The Reign In Spain
The Pedro Almodovar Archives
Taschen. ISBN: 3836502836
This is the second most expensive book I’ve ever owned (next to Tim Lucas’ lectern crushing All The Colours Of The Dark book on Mario Bava) and it was bought for me by my girlfriend as a Christmas present and is, therefore, an extremely precious possession of mine... the sentimental circumstances of my ownership being far greater in value than the mere monetary cost could ever be.
The book is one of those impressively put together coffee table books that Taschen obviously take great pride in putting out, presumably catering for a market that consists of people prosperous enough to own giant sized coffee tables. This book is so heavy and voluminous (yes, it’s a voluminous volume) that they have even manufactured its own cardboard box clamshell packaging to house it, which kinda folds up into a carrying case (it’s a heavy piece). The book is a sheer delight to pore through with eyes wide open at the impressive amount of colour plates from every Almodovar movie made from his first feature film Pepi, Luci, Bom... right the way through to his recent movie The Skin I Live In. It even includes a strip of film from Volver in the frontispiece, which is a really nice thing to have for itself too.
The book is divided into quite long chapters (one chapter per movie) with each chapter being split up into subsections. Some of these chapters start off with a review of the movie by a leading film critic, the majority of which are contemporaneous to the release of that movie. The sections then go on with interviews (conducted by Almodovar himself) and various other examinations of the characters and story inspirations from the director. Yeah, that’s right. Almodovar interviews himself because he reckons he’s the only one qualified to ask the right questions of his work... I guess he’s got a point.
He’s a pretty good writer too. As I started to read this I remembered why I loved the majority of his films so much. It took me right back to my earliest encounter with his work in my mind. I remember going to the Lumiere cinema in London in 1990, driven up there late one Saturday night by one of my bestest friends we watched Tie Me Up, Tie Me Down and both loved the antics of the young Antonio Banderas (before the Americans had even heard of him) and the gorgeous and comical performance of Victoria Abril. After similar kinds of trips took me to see both High Heels and Kika on their release (Kika is very much an under-rated movie... I think it’s another masterpiece, personally) I was definitely hooked and started exploring his back catalogue whenever I could afford to on home video and TV broadcasts of such Almodovar classics as Women On The Verge Of A Nervous Breakdown. I now have all his movies on DVD, of course, barring his last one... The Skin I Live In... which I didn’t rate as much as some of his others (I’ll maybe rewatch it when it hits the HMV sales for £3).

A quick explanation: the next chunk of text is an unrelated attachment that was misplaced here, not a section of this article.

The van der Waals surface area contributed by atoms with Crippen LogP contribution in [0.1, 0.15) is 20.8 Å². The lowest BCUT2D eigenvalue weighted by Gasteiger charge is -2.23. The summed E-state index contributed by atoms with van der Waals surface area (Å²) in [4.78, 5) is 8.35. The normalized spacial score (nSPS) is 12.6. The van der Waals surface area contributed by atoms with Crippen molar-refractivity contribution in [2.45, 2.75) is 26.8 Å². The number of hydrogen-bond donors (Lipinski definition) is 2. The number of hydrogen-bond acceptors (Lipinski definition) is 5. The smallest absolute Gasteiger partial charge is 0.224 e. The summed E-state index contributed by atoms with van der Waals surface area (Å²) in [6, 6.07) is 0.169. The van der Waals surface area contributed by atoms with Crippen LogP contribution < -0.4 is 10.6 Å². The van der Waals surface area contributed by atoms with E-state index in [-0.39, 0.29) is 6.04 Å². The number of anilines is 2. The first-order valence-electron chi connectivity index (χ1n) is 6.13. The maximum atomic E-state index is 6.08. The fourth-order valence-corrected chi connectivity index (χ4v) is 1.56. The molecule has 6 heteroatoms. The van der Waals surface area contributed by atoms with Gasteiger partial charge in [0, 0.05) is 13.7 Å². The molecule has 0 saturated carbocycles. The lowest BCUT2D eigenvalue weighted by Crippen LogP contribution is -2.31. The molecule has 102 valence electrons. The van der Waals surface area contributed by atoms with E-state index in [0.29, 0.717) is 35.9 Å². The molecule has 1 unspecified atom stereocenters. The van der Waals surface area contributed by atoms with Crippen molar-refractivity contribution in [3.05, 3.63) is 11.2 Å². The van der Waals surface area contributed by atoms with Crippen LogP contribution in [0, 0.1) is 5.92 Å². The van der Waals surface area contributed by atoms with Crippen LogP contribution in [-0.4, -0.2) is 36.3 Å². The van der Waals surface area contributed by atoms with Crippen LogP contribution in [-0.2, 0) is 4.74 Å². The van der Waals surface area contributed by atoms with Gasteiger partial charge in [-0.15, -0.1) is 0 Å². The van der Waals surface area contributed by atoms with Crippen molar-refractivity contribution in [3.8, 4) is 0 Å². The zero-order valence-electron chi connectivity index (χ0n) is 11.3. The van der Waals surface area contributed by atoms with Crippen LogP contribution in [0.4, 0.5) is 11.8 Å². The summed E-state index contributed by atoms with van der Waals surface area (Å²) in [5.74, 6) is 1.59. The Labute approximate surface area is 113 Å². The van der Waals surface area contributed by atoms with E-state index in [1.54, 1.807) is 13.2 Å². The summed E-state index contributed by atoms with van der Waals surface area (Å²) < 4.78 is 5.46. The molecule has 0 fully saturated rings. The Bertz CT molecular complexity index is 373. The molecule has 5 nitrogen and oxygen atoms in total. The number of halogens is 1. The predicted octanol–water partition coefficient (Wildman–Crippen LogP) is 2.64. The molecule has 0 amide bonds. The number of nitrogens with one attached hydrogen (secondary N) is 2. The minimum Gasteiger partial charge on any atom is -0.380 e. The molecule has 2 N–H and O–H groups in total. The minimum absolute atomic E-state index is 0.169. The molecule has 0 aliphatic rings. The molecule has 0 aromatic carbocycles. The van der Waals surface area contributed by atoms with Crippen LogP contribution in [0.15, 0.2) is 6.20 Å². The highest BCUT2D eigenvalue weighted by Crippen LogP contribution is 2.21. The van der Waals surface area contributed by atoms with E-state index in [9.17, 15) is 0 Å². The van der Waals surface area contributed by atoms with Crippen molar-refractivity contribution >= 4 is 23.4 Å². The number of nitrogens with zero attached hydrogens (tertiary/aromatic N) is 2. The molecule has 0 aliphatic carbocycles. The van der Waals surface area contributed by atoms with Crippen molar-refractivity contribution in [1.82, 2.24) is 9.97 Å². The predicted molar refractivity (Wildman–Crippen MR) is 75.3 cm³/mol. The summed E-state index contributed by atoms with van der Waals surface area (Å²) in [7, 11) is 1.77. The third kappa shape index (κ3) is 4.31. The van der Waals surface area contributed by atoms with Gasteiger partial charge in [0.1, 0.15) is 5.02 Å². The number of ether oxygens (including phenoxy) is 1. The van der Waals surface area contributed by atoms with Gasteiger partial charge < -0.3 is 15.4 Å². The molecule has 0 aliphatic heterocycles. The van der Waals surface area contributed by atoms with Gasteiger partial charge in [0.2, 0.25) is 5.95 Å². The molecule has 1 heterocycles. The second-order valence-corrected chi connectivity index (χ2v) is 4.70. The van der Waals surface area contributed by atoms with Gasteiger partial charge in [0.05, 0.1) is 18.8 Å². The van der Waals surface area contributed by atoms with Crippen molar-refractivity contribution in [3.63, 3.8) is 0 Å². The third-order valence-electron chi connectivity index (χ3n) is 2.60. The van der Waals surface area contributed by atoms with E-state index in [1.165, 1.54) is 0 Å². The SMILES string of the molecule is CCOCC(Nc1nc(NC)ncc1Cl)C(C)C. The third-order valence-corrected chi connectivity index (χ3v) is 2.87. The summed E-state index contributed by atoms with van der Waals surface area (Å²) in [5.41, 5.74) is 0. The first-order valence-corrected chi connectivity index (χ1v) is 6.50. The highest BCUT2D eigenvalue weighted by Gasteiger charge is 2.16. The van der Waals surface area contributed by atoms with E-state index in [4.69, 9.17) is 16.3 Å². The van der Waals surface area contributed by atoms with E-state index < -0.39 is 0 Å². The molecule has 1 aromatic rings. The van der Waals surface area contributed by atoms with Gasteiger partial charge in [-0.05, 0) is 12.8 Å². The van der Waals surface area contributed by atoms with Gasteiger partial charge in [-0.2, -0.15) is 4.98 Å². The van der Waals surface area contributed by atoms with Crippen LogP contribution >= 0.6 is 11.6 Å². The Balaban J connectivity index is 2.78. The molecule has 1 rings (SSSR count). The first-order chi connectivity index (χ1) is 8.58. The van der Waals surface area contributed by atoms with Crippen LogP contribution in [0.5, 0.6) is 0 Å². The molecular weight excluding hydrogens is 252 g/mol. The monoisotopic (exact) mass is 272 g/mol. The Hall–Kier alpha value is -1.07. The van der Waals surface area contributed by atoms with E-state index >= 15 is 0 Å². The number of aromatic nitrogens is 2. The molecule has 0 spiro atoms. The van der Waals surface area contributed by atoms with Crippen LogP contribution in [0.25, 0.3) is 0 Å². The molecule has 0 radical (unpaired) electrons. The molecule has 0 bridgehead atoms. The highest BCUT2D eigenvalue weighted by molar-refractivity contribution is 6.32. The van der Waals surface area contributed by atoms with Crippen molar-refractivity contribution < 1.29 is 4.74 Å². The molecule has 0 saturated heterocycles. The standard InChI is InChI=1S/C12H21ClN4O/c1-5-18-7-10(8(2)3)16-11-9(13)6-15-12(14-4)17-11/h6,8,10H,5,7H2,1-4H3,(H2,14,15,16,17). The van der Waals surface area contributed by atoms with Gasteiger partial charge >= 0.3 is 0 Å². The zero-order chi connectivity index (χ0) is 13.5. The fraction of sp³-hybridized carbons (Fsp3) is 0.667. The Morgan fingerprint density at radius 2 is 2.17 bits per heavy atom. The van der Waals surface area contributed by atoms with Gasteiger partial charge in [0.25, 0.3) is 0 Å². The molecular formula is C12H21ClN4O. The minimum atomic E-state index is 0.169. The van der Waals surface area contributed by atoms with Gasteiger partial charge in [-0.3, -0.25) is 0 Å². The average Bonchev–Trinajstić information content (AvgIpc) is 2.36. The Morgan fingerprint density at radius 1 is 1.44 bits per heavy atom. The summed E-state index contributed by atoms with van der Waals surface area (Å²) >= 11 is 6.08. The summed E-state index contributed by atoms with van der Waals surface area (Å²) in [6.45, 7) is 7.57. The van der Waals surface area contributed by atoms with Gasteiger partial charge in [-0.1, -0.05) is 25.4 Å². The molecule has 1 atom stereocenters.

Almodovar’s movies are very much a unique viewing experience within the convoluted history of cinema, of course. The way his curious sensibilities translate both his own ideas and those of other writers (Live Flesh, The Skin I Live In) are quite brightly coloured affairs and light up the screen with a vivid intensity of emotion that others would express very differently. His written word on the page is also like that and it’s even evident on the “pull quotes” that Taschen have lifted to layer the overall great graphic design of the book. Everything about this tome is reflective of the spirit of Almadovar and it’s truly a joy to read from start to finish (not a quick read either, with over 400 giant pages to pour through and gawp at). My favourite bit was the tired and exhaustive account of one of Almodovar’s trips to America, peaking with his acceptance of the best director Oscar (I don’t remember which picture, to be honest). His enthusiasm for meeting all these Hollywood stars and directors is not dampened by the occasional judgement of some of them... it’s like listening to a kid on a walkie talkie giving a running commentary of all the kinds of sweets they have in his favourite candy store.
Because of the constant personal touch of Almodovar’s candid writing style, The Pedro Almodovar Archives is a book you’re not going to want to put down in a hurry (and for goodness sake don’t drop it on your toe or you’ll be in trouble) and, as I said, the writing style is very reflective of the artist behind all those movies bearing the director’s “brand name” that you know and love. This is a truly excellent and, above all, appropriate celebration of Pedro Almodovar’s cinematic adventures and, as such, is something that I’m sure every Almodovar fan will enjoy. It’s an expensive tome, to be sure, but if you can find the spare cash and want to invest in a truly great tribute (if not entirely comprehensive, like a book written by an outside researcher might have been... but that would have given the book a much duller flavour) to a true master of Spanish cinema, then it’s worth scraping the cash together and giving this one a read. I had a really good time with this book and can thoroughly recommend it.